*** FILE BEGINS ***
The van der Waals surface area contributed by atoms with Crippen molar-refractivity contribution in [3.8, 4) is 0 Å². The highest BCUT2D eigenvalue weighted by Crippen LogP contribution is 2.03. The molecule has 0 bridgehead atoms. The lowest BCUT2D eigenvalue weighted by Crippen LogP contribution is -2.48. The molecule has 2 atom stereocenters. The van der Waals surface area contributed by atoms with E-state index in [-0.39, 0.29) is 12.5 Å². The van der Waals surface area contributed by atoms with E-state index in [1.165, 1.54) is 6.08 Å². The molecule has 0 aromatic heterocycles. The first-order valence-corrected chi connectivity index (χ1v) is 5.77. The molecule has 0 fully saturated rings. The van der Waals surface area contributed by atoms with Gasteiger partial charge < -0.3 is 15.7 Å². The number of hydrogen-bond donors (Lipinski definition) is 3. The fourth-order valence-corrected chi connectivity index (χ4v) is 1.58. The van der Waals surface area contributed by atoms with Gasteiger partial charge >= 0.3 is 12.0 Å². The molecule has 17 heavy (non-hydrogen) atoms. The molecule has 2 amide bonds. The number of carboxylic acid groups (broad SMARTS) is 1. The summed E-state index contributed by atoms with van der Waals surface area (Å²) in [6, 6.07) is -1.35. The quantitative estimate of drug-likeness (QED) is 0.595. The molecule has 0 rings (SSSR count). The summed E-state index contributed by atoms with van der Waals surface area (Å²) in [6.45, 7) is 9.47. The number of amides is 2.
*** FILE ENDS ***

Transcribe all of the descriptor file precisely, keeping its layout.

The van der Waals surface area contributed by atoms with Crippen molar-refractivity contribution in [3.8, 4) is 0 Å². The highest BCUT2D eigenvalue weighted by Crippen LogP contribution is 2.03. The molecule has 0 bridgehead atoms. The lowest BCUT2D eigenvalue weighted by Crippen LogP contribution is -2.48. The molecule has 2 atom stereocenters. The van der Waals surface area contributed by atoms with E-state index in [-0.39, 0.29) is 12.5 Å². The van der Waals surface area contributed by atoms with E-state index in [1.165, 1.54) is 6.08 Å². The molecule has 0 aromatic heterocycles. The first-order valence-corrected chi connectivity index (χ1v) is 5.77. The molecule has 0 fully saturated rings. The van der Waals surface area contributed by atoms with Gasteiger partial charge < -0.3 is 15.7 Å². The number of hydrogen-bond donors (Lipinski definition) is 3. The fourth-order valence-corrected chi connectivity index (χ4v) is 1.58. The van der Waals surface area contributed by atoms with Gasteiger partial charge >= 0.3 is 12.0 Å². The molecule has 17 heavy (non-hydrogen) atoms. The molecule has 2 amide bonds. The number of carboxylic acid groups (broad SMARTS) is 1. The summed E-state index contributed by atoms with van der Waals surface area (Å²) in [6, 6.07) is -1.35. The quantitative estimate of drug-likeness (QED) is 0.595. The molecule has 0 rings (SSSR count). The summed E-state index contributed by atoms with van der Waals surface area (Å²) in [6.45, 7) is 9.47. The number of amides is 2.